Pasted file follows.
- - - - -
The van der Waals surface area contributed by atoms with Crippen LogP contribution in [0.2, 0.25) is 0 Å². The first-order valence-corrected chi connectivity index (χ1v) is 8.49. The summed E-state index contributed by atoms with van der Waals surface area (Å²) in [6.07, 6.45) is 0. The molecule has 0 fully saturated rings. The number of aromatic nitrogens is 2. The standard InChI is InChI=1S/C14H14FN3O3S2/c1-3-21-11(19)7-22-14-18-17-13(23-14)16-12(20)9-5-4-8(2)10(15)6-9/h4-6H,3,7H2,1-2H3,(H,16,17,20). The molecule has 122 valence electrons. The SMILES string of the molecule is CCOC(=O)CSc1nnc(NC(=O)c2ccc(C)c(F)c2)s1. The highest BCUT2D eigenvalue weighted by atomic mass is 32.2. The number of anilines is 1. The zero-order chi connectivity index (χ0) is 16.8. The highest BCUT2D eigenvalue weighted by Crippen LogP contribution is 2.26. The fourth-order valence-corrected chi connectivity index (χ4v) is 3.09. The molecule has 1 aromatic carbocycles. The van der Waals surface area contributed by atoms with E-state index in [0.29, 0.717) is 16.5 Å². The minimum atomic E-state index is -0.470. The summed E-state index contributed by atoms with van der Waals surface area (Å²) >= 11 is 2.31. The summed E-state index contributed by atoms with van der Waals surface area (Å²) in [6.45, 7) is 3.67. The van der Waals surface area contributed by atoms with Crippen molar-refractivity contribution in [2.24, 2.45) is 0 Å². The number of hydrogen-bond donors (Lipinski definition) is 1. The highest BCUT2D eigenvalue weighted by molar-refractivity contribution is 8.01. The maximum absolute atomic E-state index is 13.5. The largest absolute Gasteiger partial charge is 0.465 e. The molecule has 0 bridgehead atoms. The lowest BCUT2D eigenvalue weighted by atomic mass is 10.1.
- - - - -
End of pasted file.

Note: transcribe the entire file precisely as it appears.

The van der Waals surface area contributed by atoms with Crippen LogP contribution in [0.2, 0.25) is 0 Å². The first-order valence-corrected chi connectivity index (χ1v) is 8.49. The summed E-state index contributed by atoms with van der Waals surface area (Å²) in [6.07, 6.45) is 0. The molecule has 0 fully saturated rings. The number of aromatic nitrogens is 2. The standard InChI is InChI=1S/C14H14FN3O3S2/c1-3-21-11(19)7-22-14-18-17-13(23-14)16-12(20)9-5-4-8(2)10(15)6-9/h4-6H,3,7H2,1-2H3,(H,16,17,20). The molecule has 122 valence electrons. The SMILES string of the molecule is CCOC(=O)CSc1nnc(NC(=O)c2ccc(C)c(F)c2)s1. The highest BCUT2D eigenvalue weighted by atomic mass is 32.2. The number of anilines is 1. The zero-order chi connectivity index (χ0) is 16.8. The highest BCUT2D eigenvalue weighted by Crippen LogP contribution is 2.26. The fourth-order valence-corrected chi connectivity index (χ4v) is 3.09. The molecule has 1 aromatic carbocycles. The van der Waals surface area contributed by atoms with E-state index in [0.29, 0.717) is 16.5 Å². The minimum atomic E-state index is -0.470. The summed E-state index contributed by atoms with van der Waals surface area (Å²) >= 11 is 2.31. The summed E-state index contributed by atoms with van der Waals surface area (Å²) in [6.45, 7) is 3.67. The van der Waals surface area contributed by atoms with Crippen molar-refractivity contribution in [2.24, 2.45) is 0 Å². The number of hydrogen-bond donors (Lipinski definition) is 1. The highest BCUT2D eigenvalue weighted by molar-refractivity contribution is 8.01. The maximum absolute atomic E-state index is 13.5. The largest absolute Gasteiger partial charge is 0.465 e. The molecule has 0 bridgehead atoms. The lowest BCUT2D eigenvalue weighted by atomic mass is 10.1.